The house organ of business as usual in higher education has provided a forum, "Dear Student," giving faculty an opportunity to vent in response to requests from students who lack adult life-management skills, such as "I know it's past the add-drop deadline, but I need your class to graduate."
But apparently an in-house gripe board on a web-site maintained by a trade journal for professors and administrators is too much for one Jesse Stommel. who gives up his Chronicle writing gig in protest over "Dear Student."
The concerns the series has focused on are petty and pedantic, and nobody is being well-served by the content on display (not students, not professors, editors, the Chronicle, the other writers for Vitae, the job seekers visiting the site, or the job advertisers using the service).Boo-effing-hoo.
Giggling at the water cooler about students is one abhorrent thing. Publishing that derisive giggling as “work” in a venue read by tens of thousands is quite another. Of course, teachers need a safe place to vent. We all do. That safe place is not shared faculty offices, not the teacher’s lounge, not the library, not a local (public) watering hole. And it is certainly not on the pages of the Chronicle of Higher Education, especially in Vitae, the publication devoted to job seekers, including current students and future teachers.The good news is, College Misery is back, offering that space to vent, and with a proper response to the oh-so-sensitive Professor Stommel.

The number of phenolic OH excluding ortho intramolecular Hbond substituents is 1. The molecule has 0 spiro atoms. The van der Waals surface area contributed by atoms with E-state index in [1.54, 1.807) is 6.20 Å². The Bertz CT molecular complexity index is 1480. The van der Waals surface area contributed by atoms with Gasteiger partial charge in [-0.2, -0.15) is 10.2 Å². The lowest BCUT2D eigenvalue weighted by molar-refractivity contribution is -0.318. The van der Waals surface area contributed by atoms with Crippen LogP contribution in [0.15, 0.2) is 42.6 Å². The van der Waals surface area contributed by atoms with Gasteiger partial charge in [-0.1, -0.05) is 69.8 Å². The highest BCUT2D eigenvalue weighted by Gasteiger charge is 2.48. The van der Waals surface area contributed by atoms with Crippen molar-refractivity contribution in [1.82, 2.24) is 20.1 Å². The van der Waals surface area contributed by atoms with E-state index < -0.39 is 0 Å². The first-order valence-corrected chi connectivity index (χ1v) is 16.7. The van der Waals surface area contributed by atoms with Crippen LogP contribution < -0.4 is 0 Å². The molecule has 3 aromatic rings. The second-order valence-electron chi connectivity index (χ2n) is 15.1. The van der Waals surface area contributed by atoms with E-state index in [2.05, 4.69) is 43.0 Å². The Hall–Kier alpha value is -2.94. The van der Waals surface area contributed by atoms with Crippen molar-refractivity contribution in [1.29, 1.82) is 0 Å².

I won’t stand beside this water cooler. I won’t encourage anyone else to come near to it. Until “Dear Student” has ended its run and the Chronicle has published a public apology to students, the words right here (in this “Dear Chronicle” letter) are the only words of mine the Chronicle has my permission to publish on Vitae.
It is what we folks around here call Smackdown. If you were to read the Dear Student articles (by typing the URL, not clicking on a link), you'd find them to be very mild in their condemnation of the student. The authors sign their own names so I suppose they can't bring it like we do here.What intrigues, though, is that the responses to the "Dear Student" questions tend to come from faculty in "studies" disciplines at "less selective" institutions. Working hypothesis: it's hard to be a professor in higher education's subprime sector. Fight back: you have nothing to lose but the assessment and retention coordinators.